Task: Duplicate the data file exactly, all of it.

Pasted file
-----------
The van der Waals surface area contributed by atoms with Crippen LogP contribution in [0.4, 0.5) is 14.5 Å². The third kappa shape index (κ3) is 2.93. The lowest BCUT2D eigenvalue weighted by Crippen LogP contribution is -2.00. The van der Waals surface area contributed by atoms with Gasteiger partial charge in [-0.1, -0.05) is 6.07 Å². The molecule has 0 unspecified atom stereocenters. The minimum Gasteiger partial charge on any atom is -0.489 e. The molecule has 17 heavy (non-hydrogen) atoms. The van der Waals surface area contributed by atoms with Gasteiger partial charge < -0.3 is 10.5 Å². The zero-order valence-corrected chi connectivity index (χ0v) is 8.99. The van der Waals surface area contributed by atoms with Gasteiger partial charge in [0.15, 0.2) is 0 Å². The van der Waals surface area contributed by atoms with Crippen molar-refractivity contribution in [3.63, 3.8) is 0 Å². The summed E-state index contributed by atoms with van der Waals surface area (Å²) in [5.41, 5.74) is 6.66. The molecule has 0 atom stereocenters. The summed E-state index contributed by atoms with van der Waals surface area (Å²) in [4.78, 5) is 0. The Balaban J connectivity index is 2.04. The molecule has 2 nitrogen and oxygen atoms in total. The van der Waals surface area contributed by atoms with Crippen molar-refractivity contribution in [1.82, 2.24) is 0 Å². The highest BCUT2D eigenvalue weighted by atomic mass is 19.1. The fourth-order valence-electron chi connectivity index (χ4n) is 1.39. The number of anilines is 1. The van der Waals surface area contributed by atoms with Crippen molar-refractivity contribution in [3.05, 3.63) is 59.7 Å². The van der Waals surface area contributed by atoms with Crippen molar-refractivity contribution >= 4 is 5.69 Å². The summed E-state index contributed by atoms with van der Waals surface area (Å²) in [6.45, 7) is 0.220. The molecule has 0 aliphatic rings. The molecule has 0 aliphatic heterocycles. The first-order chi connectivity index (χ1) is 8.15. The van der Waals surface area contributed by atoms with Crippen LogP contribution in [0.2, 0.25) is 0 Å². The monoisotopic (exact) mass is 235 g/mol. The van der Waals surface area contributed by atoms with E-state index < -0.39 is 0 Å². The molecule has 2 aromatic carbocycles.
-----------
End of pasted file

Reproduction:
The van der Waals surface area contributed by atoms with Crippen LogP contribution in [0.4, 0.5) is 14.5 Å². The third kappa shape index (κ3) is 2.93. The lowest BCUT2D eigenvalue weighted by Crippen LogP contribution is -2.00. The van der Waals surface area contributed by atoms with Gasteiger partial charge in [-0.1, -0.05) is 6.07 Å². The molecule has 0 unspecified atom stereocenters. The minimum Gasteiger partial charge on any atom is -0.489 e. The molecule has 17 heavy (non-hydrogen) atoms. The van der Waals surface area contributed by atoms with Gasteiger partial charge < -0.3 is 10.5 Å². The zero-order valence-corrected chi connectivity index (χ0v) is 8.99. The van der Waals surface area contributed by atoms with Gasteiger partial charge in [0.15, 0.2) is 0 Å². The van der Waals surface area contributed by atoms with Crippen molar-refractivity contribution in [3.63, 3.8) is 0 Å². The summed E-state index contributed by atoms with van der Waals surface area (Å²) in [5.41, 5.74) is 6.66. The molecule has 0 atom stereocenters. The summed E-state index contributed by atoms with van der Waals surface area (Å²) in [4.78, 5) is 0. The Balaban J connectivity index is 2.04. The molecule has 2 nitrogen and oxygen atoms in total. The van der Waals surface area contributed by atoms with Crippen molar-refractivity contribution in [1.82, 2.24) is 0 Å². The highest BCUT2D eigenvalue weighted by atomic mass is 19.1. The fourth-order valence-electron chi connectivity index (χ4n) is 1.39. The number of anilines is 1. The van der Waals surface area contributed by atoms with Crippen molar-refractivity contribution in [3.05, 3.63) is 59.7 Å². The van der Waals surface area contributed by atoms with Crippen molar-refractivity contribution >= 4 is 5.69 Å². The summed E-state index contributed by atoms with van der Waals surface area (Å²) in [6.45, 7) is 0.220. The molecule has 0 aliphatic rings. The molecule has 0 aliphatic heterocycles. The first-order chi connectivity index (χ1) is 8.15. The van der Waals surface area contributed by atoms with Crippen LogP contribution in [0.2, 0.25) is 0 Å². The monoisotopic (exact) mass is 235 g/mol. The van der Waals surface area contributed by atoms with E-state index < -0.39 is 0 Å². The molecule has 2 aromatic carbocycles.